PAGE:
Let’s get right to it.
In the business world, a closed-system at the leadership level means that the senior leaders are listening to themselves and each other, but to no one else. Those in production are shut out of the decision-making process, as are the front-line workers, as are the customers. These companies go from out of touch to out of business in short order.
In the political world, closed-system leaders – like Marie Antoinette, of “let them eat cake” fame – are similarly deaf to the voices of outsiders. Such leaders eventually lose their heads, figuratively or literally.
Consider Israel’s king Ahab (I Kings 22), who didn’t want to hear from the faithful prophet, Micaiah because “…he never prophecies anything good about me, but only bad.” Micaiah was sent to his cubicle on the “bread and water” diet, but Ahab died in disgrace.
In much the same way churches can become closed systems and suffer serious consequences.
Here’s what it can look like:
- The senior or solo leader isn’t listening or learning.
He surrounds himself with “yes men” who tell him he’s doing fine. If the numbers are good, why change anything?
- The leadership team isn’t listening or learning either.
In the smaller church they’re usually a select group of elders or deacons who dress alike, act alike and think alike. They make most decisions without consulting anyone – with the possible exception of their frustrated spouses.
In the larger congregation the senior leadership team sits in better chairs around a nicer table in a beautiful meeting room, but the dynamics are the same. The rank and file church members don’t know them. Nobody’s listening, learning or growing.
One church I served had a “perpetual calendar” available in the church office. “Perpetual,” because the same things were done at the same time, without fail, every year.
- Individual ministry leaders aren’t listening or learning either.
The same individual has run the Sunday School for twenty-five years and has changed nothing for the entire quarter century, because she’s not listening.
In churches there is a good version of “ownership” and a bad version of “ownership.” Good ownership means that Mary takes on the responsibility of the nursery and takes pride (“good pride,” that is) in keeping it ship shape. Bad ownership is when Mary insists on managing the nursery long after she has ceased to do it well.
- New ministry leaders are rejected in favor of the old leaders.
As above, why would the church’s stuck senior leaders take a chance on anyone new when there is such sweet safety in sticking with the older leaders?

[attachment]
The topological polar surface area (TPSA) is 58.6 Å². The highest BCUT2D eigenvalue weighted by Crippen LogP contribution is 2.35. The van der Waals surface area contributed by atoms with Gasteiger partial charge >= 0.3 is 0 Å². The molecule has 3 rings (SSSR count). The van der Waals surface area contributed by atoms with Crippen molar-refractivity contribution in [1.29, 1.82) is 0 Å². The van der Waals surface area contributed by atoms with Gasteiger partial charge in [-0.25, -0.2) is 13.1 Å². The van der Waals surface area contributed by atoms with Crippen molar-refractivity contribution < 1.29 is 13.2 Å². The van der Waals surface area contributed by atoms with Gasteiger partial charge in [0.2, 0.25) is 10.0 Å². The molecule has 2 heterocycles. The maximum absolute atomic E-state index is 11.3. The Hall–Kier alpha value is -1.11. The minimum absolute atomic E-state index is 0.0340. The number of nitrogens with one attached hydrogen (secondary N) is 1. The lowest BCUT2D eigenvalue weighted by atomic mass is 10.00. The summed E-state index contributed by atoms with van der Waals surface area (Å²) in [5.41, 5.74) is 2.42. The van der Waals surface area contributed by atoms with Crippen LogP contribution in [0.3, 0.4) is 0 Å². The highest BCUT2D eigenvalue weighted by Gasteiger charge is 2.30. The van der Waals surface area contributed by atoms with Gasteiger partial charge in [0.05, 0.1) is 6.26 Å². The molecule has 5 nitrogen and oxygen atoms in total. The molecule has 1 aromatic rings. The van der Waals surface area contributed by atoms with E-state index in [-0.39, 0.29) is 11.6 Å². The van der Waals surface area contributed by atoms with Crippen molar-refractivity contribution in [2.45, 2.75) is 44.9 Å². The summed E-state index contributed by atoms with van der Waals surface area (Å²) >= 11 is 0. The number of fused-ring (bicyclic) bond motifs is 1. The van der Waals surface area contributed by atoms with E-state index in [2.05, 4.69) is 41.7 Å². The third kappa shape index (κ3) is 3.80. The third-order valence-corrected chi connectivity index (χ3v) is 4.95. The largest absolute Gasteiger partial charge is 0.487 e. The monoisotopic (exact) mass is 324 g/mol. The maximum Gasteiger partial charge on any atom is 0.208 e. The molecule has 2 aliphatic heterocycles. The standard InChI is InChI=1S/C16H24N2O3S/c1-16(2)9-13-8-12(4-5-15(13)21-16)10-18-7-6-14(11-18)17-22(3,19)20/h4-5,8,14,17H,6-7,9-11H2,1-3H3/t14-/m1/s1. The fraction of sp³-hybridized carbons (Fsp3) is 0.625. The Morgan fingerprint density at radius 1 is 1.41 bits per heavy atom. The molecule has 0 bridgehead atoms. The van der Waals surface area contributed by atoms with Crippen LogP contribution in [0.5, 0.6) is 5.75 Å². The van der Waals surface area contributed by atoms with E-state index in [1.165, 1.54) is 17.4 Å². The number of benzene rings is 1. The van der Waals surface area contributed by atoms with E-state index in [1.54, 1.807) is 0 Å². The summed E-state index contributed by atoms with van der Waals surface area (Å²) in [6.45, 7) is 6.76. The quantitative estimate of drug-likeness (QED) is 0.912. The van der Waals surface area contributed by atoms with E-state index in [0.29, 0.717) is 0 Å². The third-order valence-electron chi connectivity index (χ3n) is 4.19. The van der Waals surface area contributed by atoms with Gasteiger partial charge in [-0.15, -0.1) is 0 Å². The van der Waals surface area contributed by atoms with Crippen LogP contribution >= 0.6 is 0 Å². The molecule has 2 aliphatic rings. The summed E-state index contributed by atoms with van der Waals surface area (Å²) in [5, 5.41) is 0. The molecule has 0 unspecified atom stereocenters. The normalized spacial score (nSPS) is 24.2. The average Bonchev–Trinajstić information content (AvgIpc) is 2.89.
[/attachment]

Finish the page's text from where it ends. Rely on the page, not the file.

- New volunteers are rejected in favor of the familiar.
Many congregations have newer (sometimes this actually means about seven years) members who would love to serve but are shut out. Old Charlie, who runs the building and grounds committee, is comfortable with the same volunteers he’s had for thirty years. Why would he want to take his chances with some new person who might not do things “right”?
- The rank and file are not heard from until an assessment process or a meltdown.
When I’m doing church assessments (consultations) I frequently have folks tell me that they don’t know who to go to with their questions or concerns. And they really don’t know, because no one has told them.
In other cases, they’ve tried sharing their concerns with a board-level leader who listened politely but never responded with a meaningful answer. “I’ll get back with you” were the last words the troubled member ever heard.
In other churches, concerned or grieved church members aren’t heard until a major church disaster results in a denominational leader or interim pastor coming to town and listening to them.
- Critics and departing members are stonewalled.
I know how hard it is to listen to one’s critics.
I know how much harder it is to listen to people we love who are on their way out the door of our churches.
But we have to listen to these people. However bad their attitudes (and behaviors) might be; there’s usually at least a kernel of truth in their criticisms.
Losing people is a high price to pay for our lessons, but if we listen well, these folks can make our personal ministries – and our churches – immeasurably better.
For the sake of the Kingdom we seek to advance and the God we love, please don’t create or perpetuate a closed system church.